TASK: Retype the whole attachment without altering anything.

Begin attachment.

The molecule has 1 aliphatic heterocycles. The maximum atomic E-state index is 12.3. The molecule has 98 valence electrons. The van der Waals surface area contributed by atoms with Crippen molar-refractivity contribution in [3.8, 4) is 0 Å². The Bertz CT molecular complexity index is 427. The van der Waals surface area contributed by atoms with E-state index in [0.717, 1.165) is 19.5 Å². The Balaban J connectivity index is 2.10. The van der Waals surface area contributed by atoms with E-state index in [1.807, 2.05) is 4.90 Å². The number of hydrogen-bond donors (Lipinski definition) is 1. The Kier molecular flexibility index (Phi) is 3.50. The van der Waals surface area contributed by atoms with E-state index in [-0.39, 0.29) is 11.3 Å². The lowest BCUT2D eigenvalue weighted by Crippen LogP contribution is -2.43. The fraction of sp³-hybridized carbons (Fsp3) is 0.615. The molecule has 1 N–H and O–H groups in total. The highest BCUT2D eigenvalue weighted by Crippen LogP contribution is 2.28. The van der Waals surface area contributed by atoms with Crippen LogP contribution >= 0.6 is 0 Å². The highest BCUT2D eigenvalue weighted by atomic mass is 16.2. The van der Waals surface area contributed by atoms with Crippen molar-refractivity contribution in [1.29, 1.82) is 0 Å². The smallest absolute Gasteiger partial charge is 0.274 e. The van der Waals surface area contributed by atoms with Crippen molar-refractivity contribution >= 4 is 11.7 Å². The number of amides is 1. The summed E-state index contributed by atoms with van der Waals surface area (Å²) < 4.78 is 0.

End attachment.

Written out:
The molecule has 1 aliphatic heterocycles. The maximum atomic E-state index is 12.3. The molecule has 98 valence electrons. The van der Waals surface area contributed by atoms with Crippen molar-refractivity contribution in [3.8, 4) is 0 Å². The Bertz CT molecular complexity index is 427. The van der Waals surface area contributed by atoms with E-state index in [0.717, 1.165) is 19.5 Å². The Balaban J connectivity index is 2.10. The van der Waals surface area contributed by atoms with E-state index in [1.807, 2.05) is 4.90 Å². The number of hydrogen-bond donors (Lipinski definition) is 1. The Kier molecular flexibility index (Phi) is 3.50. The van der Waals surface area contributed by atoms with E-state index in [-0.39, 0.29) is 11.3 Å². The lowest BCUT2D eigenvalue weighted by Crippen LogP contribution is -2.43. The fraction of sp³-hybridized carbons (Fsp3) is 0.615. The molecule has 1 N–H and O–H groups in total. The highest BCUT2D eigenvalue weighted by Crippen LogP contribution is 2.28. The van der Waals surface area contributed by atoms with Crippen LogP contribution >= 0.6 is 0 Å². The highest BCUT2D eigenvalue weighted by atomic mass is 16.2. The van der Waals surface area contributed by atoms with Crippen molar-refractivity contribution in [1.29, 1.82) is 0 Å². The smallest absolute Gasteiger partial charge is 0.274 e. The van der Waals surface area contributed by atoms with Crippen molar-refractivity contribution >= 4 is 11.7 Å². The number of amides is 1. The summed E-state index contributed by atoms with van der Waals surface area (Å²) < 4.78 is 0.